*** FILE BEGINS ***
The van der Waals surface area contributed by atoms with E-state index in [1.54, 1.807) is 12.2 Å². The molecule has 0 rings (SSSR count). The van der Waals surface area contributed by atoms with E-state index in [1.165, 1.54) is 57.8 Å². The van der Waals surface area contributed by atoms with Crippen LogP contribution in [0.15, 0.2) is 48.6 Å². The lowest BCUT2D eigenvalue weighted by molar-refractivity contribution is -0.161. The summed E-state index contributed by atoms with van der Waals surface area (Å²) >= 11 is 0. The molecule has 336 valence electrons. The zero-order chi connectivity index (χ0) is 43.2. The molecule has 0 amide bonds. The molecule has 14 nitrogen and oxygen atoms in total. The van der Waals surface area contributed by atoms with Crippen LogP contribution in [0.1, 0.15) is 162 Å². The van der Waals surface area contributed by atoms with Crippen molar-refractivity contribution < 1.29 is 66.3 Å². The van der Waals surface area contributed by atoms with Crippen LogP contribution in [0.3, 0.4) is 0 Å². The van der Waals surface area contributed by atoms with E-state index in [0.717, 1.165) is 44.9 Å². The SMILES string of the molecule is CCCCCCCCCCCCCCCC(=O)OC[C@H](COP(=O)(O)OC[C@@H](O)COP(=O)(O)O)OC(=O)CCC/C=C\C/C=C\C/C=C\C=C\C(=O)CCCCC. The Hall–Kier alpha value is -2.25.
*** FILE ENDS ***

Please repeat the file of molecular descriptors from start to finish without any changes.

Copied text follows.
The van der Waals surface area contributed by atoms with E-state index in [1.54, 1.807) is 12.2 Å². The molecule has 0 rings (SSSR count). The van der Waals surface area contributed by atoms with E-state index in [1.165, 1.54) is 57.8 Å². The van der Waals surface area contributed by atoms with Crippen LogP contribution in [0.15, 0.2) is 48.6 Å². The lowest BCUT2D eigenvalue weighted by molar-refractivity contribution is -0.161. The summed E-state index contributed by atoms with van der Waals surface area (Å²) >= 11 is 0. The molecule has 336 valence electrons. The zero-order chi connectivity index (χ0) is 43.2. The molecule has 0 amide bonds. The molecule has 14 nitrogen and oxygen atoms in total. The van der Waals surface area contributed by atoms with Crippen LogP contribution in [0.1, 0.15) is 162 Å². The van der Waals surface area contributed by atoms with Crippen molar-refractivity contribution < 1.29 is 66.3 Å². The van der Waals surface area contributed by atoms with Crippen LogP contribution in [0.3, 0.4) is 0 Å². The van der Waals surface area contributed by atoms with E-state index in [0.717, 1.165) is 44.9 Å². The SMILES string of the molecule is CCCCCCCCCCCCCCCC(=O)OC[C@H](COP(=O)(O)OC[C@@H](O)COP(=O)(O)O)OC(=O)CCC/C=C\C/C=C\C/C=C\C=C\C(=O)CCCCC. The Hall–Kier alpha value is -2.25.